Mental health, Wounded healers

Wounded Healer Interview: Meagon Nolasco

The Wounded Healers: image of hearts passing between outstretched hands

The wounded healer interview series features people who’ve dealt with significant mental health challenges, and who also work in a helping role to support the mental health of others.

This interview is with Meagon Nolasco of Prose For The Masses.

Meagon Nolasco looking towards wall art

1) Tell us a bit about you, the helping field you’re in, and the mental health challenges you’ve faced.

I have been a consumer in the mental health field since I was 15 years old. Now, at 30 I work as a Peer Support Specialist using my lived experience to help empower and support others. My current diagnosis is PTSD stemming from child hood abuse which has led to severe anxiety, night terrors and restless sleep as well as bouts of severe depression.


2) What made you decide to go into your helping field?  Did your mental health challenges play a role?

My mental health challenges played a huge role in my interest in the mental health system. Being a consumer for so many years, I saw first-hand how broken this system is and how it is geared towards the insurance companies more than the individuals it is put in place to serve. Also, I want to be able to share my experience so that others know they are not alone.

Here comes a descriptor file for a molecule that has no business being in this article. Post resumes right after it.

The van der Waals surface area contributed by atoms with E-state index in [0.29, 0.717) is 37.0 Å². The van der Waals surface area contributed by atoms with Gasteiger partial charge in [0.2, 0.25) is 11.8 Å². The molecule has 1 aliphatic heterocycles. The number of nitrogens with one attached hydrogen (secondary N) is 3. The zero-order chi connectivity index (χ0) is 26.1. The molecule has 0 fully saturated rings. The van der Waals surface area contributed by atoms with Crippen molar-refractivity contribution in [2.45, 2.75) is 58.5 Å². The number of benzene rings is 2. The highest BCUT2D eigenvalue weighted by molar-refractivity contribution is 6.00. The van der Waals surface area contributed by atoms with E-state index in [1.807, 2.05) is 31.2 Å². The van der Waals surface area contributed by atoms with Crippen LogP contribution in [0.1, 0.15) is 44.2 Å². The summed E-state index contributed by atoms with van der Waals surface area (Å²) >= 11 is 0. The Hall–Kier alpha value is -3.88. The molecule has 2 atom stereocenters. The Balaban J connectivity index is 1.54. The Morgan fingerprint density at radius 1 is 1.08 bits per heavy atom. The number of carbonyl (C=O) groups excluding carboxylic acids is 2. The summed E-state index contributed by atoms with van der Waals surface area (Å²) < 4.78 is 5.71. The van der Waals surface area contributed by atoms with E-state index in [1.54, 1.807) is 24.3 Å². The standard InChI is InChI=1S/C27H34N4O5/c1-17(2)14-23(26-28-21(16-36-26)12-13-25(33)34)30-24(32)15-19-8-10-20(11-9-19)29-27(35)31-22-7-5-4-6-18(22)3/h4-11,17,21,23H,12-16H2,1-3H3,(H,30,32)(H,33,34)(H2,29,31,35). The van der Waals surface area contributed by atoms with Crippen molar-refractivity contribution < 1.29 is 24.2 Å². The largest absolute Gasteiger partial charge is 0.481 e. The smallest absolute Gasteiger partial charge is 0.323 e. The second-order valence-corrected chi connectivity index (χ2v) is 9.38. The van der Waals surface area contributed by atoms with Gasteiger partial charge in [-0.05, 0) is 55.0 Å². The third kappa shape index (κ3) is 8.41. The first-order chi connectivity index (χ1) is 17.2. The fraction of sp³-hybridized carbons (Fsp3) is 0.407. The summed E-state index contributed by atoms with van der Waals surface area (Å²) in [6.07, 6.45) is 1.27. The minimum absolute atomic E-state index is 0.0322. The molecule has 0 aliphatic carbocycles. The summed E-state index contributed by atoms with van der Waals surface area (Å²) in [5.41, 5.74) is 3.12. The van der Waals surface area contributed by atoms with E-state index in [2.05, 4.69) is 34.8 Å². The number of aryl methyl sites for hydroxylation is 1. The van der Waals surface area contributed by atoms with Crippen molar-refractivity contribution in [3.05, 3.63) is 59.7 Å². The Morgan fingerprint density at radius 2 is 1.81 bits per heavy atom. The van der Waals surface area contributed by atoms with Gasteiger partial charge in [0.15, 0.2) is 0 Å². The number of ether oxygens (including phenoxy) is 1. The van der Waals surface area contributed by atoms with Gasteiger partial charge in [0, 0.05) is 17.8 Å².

3) How have your own mental health challenges influenced the helping work you do?

As a Peer Specialist, my role is to share my lived experience with others while also connecting them to community resources and also being there to support them during difficult times. Being that I have had to use these services myself, I am able to help peers navigate the system. Also, I have a personal history with anxiety and depression and hope my experience helps others feel at ease and as normal as they can in those scary moments